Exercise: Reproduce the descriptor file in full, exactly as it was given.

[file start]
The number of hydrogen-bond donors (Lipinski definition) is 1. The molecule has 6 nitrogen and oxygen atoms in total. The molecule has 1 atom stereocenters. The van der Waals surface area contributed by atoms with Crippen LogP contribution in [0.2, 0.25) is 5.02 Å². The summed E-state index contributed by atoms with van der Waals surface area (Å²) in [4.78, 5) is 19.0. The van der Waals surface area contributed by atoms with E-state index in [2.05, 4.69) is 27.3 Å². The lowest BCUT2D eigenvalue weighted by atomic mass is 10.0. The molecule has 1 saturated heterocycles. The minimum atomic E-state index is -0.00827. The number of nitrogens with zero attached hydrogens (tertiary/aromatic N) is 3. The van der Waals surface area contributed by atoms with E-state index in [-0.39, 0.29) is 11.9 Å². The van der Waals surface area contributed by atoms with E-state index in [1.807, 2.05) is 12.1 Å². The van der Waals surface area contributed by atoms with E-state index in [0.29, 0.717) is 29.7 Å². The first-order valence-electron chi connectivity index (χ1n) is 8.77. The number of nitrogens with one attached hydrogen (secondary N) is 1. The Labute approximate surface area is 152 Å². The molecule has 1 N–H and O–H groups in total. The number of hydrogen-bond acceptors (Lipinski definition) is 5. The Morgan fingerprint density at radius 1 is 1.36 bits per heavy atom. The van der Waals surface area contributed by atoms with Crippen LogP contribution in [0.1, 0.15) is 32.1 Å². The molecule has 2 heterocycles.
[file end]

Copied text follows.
The number of hydrogen-bond donors (Lipinski definition) is 1. The molecule has 6 nitrogen and oxygen atoms in total. The molecule has 1 atom stereocenters. The van der Waals surface area contributed by atoms with Crippen LogP contribution in [0.2, 0.25) is 5.02 Å². The summed E-state index contributed by atoms with van der Waals surface area (Å²) in [4.78, 5) is 19.0. The van der Waals surface area contributed by atoms with E-state index in [2.05, 4.69) is 27.3 Å². The lowest BCUT2D eigenvalue weighted by atomic mass is 10.0. The molecule has 1 saturated heterocycles. The minimum atomic E-state index is -0.00827. The number of nitrogens with zero attached hydrogens (tertiary/aromatic N) is 3. The van der Waals surface area contributed by atoms with E-state index in [-0.39, 0.29) is 11.9 Å². The van der Waals surface area contributed by atoms with E-state index in [1.807, 2.05) is 12.1 Å². The van der Waals surface area contributed by atoms with E-state index in [0.29, 0.717) is 29.7 Å². The first-order valence-electron chi connectivity index (χ1n) is 8.77. The number of nitrogens with one attached hydrogen (secondary N) is 1. The Labute approximate surface area is 152 Å². The molecule has 1 N–H and O–H groups in total. The number of hydrogen-bond acceptors (Lipinski definition) is 5. The Morgan fingerprint density at radius 1 is 1.36 bits per heavy atom. The van der Waals surface area contributed by atoms with Crippen LogP contribution in [0.1, 0.15) is 32.1 Å². The molecule has 2 heterocycles.